Rock behemoths Queen have re-enacted the band’s legendary 1985 Live Aid set for a roaring crowd, in a star-studded concert raising millions of dollars for people impacted by bushfires.
A crowd of more 75,000 wrapped their arms around each other and joined in the chorus of We are the Champions in a massive show of support for the victims and first responders in the summer’s fire crisis.
The crowd had earlier raised their voices for We are Australian, performed by Delta Goodrem who waved an Aussie flag.
Fellow Australian Russell Crowe led a minute’s silence during the emotion-charged show at Sydney’s Olympic Park, and used the opportunity to urge the community to put “people before politics”.
It comes a month after Crowe used a Golden Globes acceptance speech – read in his absence as he headed home to protect his NSW home from fire – to call for acceptance of climate change.
The silent tribute for the 33 people who have died in this summer’s bushfires was followed by a gripping performance of Hallelujah by Canadian singer-songwriter k.d lang.
Hosted by comedian Celeste Barber, who has raised more than $50 million for bushfire relief, the concert directed profits from ticket sales to groups that are helping fire-ravaged communities get back on their feet.
Donations had topped $9 million as of 11pm on Sunday.
Barber became emotional when she thanked the volunteer firefighters who had done so much to battle devastating blazes, saying “you will never know how grateful we are”.
“Our volunteers across this entire country, they are the ones who saved us,” Barber said.
“They are the ones who cancel holidays to stay here and look after us, and I will speak now very confidently on behalf of a nation when I say to those volunteers: Thank you.”
Barber also fired a shot at the federal government’s handling of the crisis.
“As Aussies, we band together because we have to look after each other – because it turns out people at the top don’t,” she said to cheers from the crowd.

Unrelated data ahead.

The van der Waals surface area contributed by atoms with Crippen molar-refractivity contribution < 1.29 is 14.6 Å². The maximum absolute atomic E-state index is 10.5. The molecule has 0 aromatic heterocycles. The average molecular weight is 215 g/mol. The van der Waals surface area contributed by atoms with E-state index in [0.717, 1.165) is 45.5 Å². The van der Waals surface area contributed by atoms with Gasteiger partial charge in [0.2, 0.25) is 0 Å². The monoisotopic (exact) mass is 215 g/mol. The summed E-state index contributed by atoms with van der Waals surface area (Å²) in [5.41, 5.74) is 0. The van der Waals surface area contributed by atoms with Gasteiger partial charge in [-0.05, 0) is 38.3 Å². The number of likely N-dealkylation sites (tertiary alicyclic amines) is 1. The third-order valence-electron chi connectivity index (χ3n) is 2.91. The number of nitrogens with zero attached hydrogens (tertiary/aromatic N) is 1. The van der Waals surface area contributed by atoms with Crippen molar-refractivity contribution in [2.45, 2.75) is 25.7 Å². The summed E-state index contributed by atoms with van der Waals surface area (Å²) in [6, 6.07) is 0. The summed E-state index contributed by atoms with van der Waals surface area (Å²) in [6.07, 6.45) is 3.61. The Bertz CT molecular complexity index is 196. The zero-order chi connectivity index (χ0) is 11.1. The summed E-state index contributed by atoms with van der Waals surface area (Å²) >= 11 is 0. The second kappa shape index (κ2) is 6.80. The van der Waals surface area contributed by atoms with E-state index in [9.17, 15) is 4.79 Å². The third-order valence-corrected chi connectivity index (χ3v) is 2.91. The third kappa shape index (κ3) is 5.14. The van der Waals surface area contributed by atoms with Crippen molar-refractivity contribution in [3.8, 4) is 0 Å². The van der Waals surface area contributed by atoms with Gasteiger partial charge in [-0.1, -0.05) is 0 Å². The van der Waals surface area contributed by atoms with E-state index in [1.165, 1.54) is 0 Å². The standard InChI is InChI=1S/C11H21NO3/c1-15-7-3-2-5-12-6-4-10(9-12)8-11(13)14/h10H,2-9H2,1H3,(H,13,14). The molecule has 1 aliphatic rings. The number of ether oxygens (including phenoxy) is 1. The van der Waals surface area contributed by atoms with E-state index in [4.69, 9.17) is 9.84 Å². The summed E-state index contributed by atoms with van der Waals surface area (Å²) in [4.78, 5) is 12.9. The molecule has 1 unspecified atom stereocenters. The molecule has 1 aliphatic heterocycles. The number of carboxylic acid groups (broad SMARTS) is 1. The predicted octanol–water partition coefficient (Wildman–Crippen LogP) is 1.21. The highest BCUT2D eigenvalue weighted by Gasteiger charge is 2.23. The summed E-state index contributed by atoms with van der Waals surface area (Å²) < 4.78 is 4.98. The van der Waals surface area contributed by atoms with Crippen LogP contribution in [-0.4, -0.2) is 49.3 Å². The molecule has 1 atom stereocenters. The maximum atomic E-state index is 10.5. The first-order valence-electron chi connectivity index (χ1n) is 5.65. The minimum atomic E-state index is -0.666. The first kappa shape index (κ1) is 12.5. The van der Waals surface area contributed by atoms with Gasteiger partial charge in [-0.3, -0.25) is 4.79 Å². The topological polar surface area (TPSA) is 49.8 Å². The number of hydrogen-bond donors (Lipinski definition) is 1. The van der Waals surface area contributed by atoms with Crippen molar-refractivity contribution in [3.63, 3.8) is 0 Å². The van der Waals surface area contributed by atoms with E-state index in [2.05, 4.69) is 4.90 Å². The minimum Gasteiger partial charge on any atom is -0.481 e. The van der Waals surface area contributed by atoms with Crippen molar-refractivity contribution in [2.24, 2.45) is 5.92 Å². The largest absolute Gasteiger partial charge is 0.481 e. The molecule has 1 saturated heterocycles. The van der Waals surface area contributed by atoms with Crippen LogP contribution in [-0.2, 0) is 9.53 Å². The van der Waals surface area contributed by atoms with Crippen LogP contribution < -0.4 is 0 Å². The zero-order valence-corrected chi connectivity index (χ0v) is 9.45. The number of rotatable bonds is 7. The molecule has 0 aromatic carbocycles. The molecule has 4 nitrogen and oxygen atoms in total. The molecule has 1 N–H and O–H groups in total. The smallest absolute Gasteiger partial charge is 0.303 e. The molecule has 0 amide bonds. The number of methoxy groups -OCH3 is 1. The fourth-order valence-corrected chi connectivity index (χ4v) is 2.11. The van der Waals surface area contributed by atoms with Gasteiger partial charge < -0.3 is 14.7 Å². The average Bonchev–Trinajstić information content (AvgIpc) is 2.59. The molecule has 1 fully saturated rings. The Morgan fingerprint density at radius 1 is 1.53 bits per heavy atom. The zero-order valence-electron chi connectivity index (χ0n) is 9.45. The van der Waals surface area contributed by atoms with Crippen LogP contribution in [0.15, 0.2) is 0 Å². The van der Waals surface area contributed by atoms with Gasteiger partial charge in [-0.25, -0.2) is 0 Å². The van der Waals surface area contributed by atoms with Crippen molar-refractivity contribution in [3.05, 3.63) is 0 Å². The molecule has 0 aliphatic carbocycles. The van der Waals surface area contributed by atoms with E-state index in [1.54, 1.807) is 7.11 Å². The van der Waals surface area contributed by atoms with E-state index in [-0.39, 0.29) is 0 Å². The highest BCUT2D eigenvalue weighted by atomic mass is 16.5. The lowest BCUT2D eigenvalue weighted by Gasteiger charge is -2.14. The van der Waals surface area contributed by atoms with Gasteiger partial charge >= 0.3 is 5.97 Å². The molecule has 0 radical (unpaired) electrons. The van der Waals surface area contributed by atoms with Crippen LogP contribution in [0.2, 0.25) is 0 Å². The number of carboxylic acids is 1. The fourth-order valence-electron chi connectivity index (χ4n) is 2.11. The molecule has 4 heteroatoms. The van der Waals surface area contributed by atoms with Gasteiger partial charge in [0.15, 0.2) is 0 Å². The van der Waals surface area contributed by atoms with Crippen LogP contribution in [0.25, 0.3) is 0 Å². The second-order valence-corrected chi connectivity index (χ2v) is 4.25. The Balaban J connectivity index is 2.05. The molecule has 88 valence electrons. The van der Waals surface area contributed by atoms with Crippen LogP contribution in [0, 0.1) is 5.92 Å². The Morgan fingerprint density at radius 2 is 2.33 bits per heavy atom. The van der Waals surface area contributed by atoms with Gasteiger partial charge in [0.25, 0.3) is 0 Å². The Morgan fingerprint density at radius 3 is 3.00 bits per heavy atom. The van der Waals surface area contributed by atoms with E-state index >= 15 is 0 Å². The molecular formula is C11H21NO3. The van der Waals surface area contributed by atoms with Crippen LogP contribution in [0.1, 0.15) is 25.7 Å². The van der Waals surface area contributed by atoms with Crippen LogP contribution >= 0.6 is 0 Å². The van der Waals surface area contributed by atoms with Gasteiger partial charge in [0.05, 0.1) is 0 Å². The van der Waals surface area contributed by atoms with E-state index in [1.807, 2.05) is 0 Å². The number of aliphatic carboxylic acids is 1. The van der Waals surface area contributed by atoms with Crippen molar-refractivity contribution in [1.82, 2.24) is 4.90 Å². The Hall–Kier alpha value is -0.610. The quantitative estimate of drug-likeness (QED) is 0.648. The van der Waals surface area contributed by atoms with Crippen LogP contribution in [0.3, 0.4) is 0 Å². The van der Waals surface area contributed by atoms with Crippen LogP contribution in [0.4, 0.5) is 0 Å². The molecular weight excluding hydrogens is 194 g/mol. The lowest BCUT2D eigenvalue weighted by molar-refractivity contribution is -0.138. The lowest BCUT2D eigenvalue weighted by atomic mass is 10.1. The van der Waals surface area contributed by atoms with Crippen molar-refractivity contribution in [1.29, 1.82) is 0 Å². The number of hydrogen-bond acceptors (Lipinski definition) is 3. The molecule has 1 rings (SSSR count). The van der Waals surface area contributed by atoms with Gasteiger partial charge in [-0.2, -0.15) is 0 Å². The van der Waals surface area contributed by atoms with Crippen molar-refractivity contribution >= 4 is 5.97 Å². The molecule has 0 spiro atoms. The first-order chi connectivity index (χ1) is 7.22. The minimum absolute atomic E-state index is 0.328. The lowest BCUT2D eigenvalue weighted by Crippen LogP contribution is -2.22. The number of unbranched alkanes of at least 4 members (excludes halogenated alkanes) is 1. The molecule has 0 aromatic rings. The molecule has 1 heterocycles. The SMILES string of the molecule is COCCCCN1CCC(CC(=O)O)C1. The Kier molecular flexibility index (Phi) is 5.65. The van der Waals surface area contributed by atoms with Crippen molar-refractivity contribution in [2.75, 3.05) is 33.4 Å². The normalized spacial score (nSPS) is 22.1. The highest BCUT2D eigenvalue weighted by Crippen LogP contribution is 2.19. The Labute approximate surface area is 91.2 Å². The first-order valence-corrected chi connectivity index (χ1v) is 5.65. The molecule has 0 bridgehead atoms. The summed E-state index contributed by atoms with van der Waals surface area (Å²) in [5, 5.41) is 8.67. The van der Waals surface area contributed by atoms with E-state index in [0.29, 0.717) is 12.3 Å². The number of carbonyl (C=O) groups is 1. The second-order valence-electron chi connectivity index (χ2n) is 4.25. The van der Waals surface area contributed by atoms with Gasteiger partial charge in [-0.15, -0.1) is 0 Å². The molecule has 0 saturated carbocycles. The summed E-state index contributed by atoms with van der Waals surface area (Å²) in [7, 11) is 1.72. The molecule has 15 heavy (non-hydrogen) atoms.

As well as Queen – with frontman Adam Lambert – other big name international acts included Alice Cooper and Irish favourite Ronan Keating.
There was a tribute to original Queen frontman Freddie Mercury, who was featured in old audio from the Live Aid concert.
Modern British royalty also featured on the big screen, with a video tribute from Prince William and wife Catherine. The royal couple will visit bushfire-ravaged communities during their next tour.
Lambert said their involvement was a “no-brainer” while Keating, whose brother-in-law is a volunteer firefighter in Queensland, flew into Australia especially for the concert.
“I wanted people in Australia to know that we heard you, and that you weren’t alone,” he told the Seven Network.
“That was really important to me, that I could be here and perform or do whatever just to stand in solidarity.”
Andrea Gartside decided to attend the nine-hour concert with her friend Maureen Mackie to support the firefighters after the unprecedented fire season.
“We’re doing our part in helping,” she said. “It’s going to be awesome … it’s great that it’s bringing everyone together for a good cause.”
Queen fan Cheryl Hind was excited to see the band perform again.
“It’s part of why I’m here today and to thank the firies for everything they’ve done,” she said.
“It’s just amazing.”
Lisa Yasso travelled from central Queensland to see the legendary rock band perform again.
“It’s an awesome cause,” she said.
Popular Australian acts spanning generations were also on the line-up, including 5 Seconds of Summer, Amy Shark, Daryl Braithwaite, Delta Goodrem, Grinspoon, John Farnham, Lee Kernaghan, Olivia Newton-John.
Fire Fight’s profits will be shared between the Red Cross’ disaster relief and recovery fund, rural and regional fire services and the RSPCA’s bushfire appeal.
Donations to the Foundation for Rural and Regional Renewal will also be accepted during the concert, to fund grants for community-led projects needing support in the bushfires’ aftermath.